Dog attacks on postal workers double in south-east London as strict new law comes in

News Desk (15 September, 2020)

Owners of dogs that attack people can be sent to prison for five years - even if they weren't at home

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Dog owners who do not stop their pets biting postal workers’ fingers though the letter box can now be sent to prison for up to five years – whether they were at home during the attack or not, writes Kit Heren…

The High Court ruling comes as dog attacks on postal workers in south-east London more than doubled in just one year, according to official figures.

Attacks in the SE postcode, which includes Southwark, went up from fifteen in 2018/nineteen to 31 in 2019/20, according to the Royal Mail.

The new ruling, made as a clarification of the Dangerous Dogs Act, took place in May but reporting restrictions were only lifted in September. 

Royal Mail brought a legal case after 2,445 postmen and women were injured by dogs in just a year. Some 650 postal workers have been attacked by dogs when posting mail through the letterbox since 2013.

Postwoman Angela Chapman said: “I was delivering mail on a new route and posted a letter through a letterbox. I wasn’t aware of a dog at the property and it didn’t bark as I approached the door. My hand didn’t actually go through the letterbox when I posted the mail, but the dog instantly latched on to the letter and pulled my hand into the letterbox.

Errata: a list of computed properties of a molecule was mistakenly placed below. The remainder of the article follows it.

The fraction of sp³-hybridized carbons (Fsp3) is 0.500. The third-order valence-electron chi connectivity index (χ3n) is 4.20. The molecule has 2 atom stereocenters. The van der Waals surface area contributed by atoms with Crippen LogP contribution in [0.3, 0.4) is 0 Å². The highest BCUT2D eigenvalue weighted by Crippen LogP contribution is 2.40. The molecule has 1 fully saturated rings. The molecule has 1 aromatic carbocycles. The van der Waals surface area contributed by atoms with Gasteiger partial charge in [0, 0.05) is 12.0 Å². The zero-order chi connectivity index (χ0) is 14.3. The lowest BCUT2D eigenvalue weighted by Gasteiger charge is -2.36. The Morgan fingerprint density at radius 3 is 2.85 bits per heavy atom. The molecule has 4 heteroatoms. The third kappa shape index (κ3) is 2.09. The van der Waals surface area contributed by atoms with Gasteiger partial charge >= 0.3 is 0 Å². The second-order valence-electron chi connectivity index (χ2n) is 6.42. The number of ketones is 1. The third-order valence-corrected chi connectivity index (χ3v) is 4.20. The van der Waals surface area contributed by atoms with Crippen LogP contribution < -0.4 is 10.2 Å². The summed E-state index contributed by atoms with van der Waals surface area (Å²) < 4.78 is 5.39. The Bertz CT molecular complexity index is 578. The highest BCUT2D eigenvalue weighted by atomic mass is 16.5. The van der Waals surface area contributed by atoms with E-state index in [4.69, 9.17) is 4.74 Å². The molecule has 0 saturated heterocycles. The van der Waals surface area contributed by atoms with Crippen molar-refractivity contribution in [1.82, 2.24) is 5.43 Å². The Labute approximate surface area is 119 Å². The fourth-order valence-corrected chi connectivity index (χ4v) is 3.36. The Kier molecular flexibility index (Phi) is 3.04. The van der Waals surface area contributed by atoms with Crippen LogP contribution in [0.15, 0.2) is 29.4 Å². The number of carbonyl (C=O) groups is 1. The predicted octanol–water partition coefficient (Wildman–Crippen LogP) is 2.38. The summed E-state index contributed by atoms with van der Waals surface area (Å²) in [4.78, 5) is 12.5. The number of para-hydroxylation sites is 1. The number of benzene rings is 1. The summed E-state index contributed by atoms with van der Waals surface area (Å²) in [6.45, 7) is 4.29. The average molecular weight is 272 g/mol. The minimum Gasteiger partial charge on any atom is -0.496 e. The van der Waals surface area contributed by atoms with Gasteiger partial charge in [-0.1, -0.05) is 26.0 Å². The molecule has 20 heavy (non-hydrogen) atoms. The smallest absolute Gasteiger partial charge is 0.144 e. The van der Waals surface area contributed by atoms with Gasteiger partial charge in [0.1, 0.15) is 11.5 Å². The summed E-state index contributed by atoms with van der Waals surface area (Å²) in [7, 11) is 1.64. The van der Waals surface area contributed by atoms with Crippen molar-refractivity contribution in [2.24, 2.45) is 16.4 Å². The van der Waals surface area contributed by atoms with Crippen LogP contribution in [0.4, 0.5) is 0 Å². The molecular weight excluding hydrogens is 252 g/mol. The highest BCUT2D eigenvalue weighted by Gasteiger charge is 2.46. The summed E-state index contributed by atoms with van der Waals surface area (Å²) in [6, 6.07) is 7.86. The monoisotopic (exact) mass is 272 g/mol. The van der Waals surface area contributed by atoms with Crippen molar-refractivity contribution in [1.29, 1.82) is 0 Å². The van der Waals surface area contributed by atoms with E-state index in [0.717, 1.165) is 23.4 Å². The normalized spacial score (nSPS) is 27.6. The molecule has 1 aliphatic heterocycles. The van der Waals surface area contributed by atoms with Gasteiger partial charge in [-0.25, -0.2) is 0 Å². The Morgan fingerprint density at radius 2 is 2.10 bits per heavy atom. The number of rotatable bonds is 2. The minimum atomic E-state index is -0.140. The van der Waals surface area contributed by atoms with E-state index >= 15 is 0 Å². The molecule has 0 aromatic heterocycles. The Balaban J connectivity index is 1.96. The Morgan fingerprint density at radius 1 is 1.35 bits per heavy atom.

“It bit onto my three fingers and wouldn’t let go. The dog’s owner didn’t come to my aid, so I had to literally pull my hand out of the dog’s grip. I went into shock and some neighbours who had heard me screaming called an ambulance and I was taken to hospital. 

“I suffered irreversible nerve damage to my ring finger and have been left with a permanent tingling in my finger that gets worse in the winter. Also, the scar tissue means I can’t bend my fingers properly. Even as a dog owner, I am very wary of strange dogs now. 

“The attack still affects me now, eight years on. Even if the smallest of dogs looks as though it is going to approach me, I start shaking and sweating. A simple letterbox gate would have prevented this happening to me.”

The law does not just apply to postal workers but anyone who was “lawfully visiting” the premises, like someone posting leaflets through doors.

The ruling means that dog owners are likely to have to place a small cage around the postbox on the inside of the door.

Any dog that is found to have attacked someone in this way will be put down unless the owner can prove it is no longer dangerous. 

Dr Shaun Davis, Royal Mail safety director, said: “We know that the majority of dog owners are responsible and will do all they can to ensure their pet doesn’t harm anyone. 

“However, even the most lovable dog can be a danger to postal staff. Dogs are territorial by nature and if they feel they need to protect their family, they can become unpredictable.”

 

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